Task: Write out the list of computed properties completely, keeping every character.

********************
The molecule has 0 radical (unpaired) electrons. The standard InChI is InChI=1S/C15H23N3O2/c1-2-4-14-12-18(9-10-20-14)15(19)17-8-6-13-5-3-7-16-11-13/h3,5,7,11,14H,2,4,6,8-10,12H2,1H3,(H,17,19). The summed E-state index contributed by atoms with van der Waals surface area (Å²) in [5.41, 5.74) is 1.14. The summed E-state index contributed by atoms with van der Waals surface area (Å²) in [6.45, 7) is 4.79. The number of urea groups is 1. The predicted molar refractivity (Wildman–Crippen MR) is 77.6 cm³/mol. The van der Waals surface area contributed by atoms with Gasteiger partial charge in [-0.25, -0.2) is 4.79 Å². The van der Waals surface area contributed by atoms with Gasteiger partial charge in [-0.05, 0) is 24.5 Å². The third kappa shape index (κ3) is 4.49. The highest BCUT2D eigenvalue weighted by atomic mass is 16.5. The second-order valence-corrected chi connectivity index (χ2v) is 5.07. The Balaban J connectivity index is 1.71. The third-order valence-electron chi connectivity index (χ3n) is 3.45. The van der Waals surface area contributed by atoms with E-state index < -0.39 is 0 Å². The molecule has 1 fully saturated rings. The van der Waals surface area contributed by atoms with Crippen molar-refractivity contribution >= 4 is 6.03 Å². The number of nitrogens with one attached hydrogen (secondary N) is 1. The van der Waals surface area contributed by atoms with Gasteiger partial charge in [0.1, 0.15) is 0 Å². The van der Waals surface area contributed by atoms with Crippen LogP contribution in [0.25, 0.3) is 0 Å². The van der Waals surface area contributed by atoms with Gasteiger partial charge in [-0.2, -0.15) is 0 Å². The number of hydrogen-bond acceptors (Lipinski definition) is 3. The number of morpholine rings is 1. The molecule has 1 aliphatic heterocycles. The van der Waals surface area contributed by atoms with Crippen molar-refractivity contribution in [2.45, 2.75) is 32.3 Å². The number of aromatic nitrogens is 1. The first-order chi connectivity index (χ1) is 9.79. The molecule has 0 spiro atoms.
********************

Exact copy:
The molecule has 0 radical (unpaired) electrons. The standard InChI is InChI=1S/C15H23N3O2/c1-2-4-14-12-18(9-10-20-14)15(19)17-8-6-13-5-3-7-16-11-13/h3,5,7,11,14H,2,4,6,8-10,12H2,1H3,(H,17,19). The summed E-state index contributed by atoms with van der Waals surface area (Å²) in [5.41, 5.74) is 1.14. The summed E-state index contributed by atoms with van der Waals surface area (Å²) in [6.45, 7) is 4.79. The number of urea groups is 1. The predicted molar refractivity (Wildman–Crippen MR) is 77.6 cm³/mol. The van der Waals surface area contributed by atoms with Gasteiger partial charge in [-0.25, -0.2) is 4.79 Å². The van der Waals surface area contributed by atoms with Gasteiger partial charge in [-0.05, 0) is 24.5 Å². The third kappa shape index (κ3) is 4.49. The highest BCUT2D eigenvalue weighted by atomic mass is 16.5. The second-order valence-corrected chi connectivity index (χ2v) is 5.07. The Balaban J connectivity index is 1.71. The third-order valence-electron chi connectivity index (χ3n) is 3.45. The van der Waals surface area contributed by atoms with E-state index < -0.39 is 0 Å². The molecule has 1 fully saturated rings. The van der Waals surface area contributed by atoms with Crippen molar-refractivity contribution >= 4 is 6.03 Å². The number of nitrogens with one attached hydrogen (secondary N) is 1. The van der Waals surface area contributed by atoms with Gasteiger partial charge in [0.1, 0.15) is 0 Å². The van der Waals surface area contributed by atoms with Crippen LogP contribution in [0.25, 0.3) is 0 Å². The van der Waals surface area contributed by atoms with Gasteiger partial charge in [-0.2, -0.15) is 0 Å². The number of hydrogen-bond acceptors (Lipinski definition) is 3. The number of morpholine rings is 1. The molecule has 1 aliphatic heterocycles. The van der Waals surface area contributed by atoms with Crippen molar-refractivity contribution in [2.45, 2.75) is 32.3 Å². The number of aromatic nitrogens is 1. The first-order chi connectivity index (χ1) is 9.79. The molecule has 0 spiro atoms.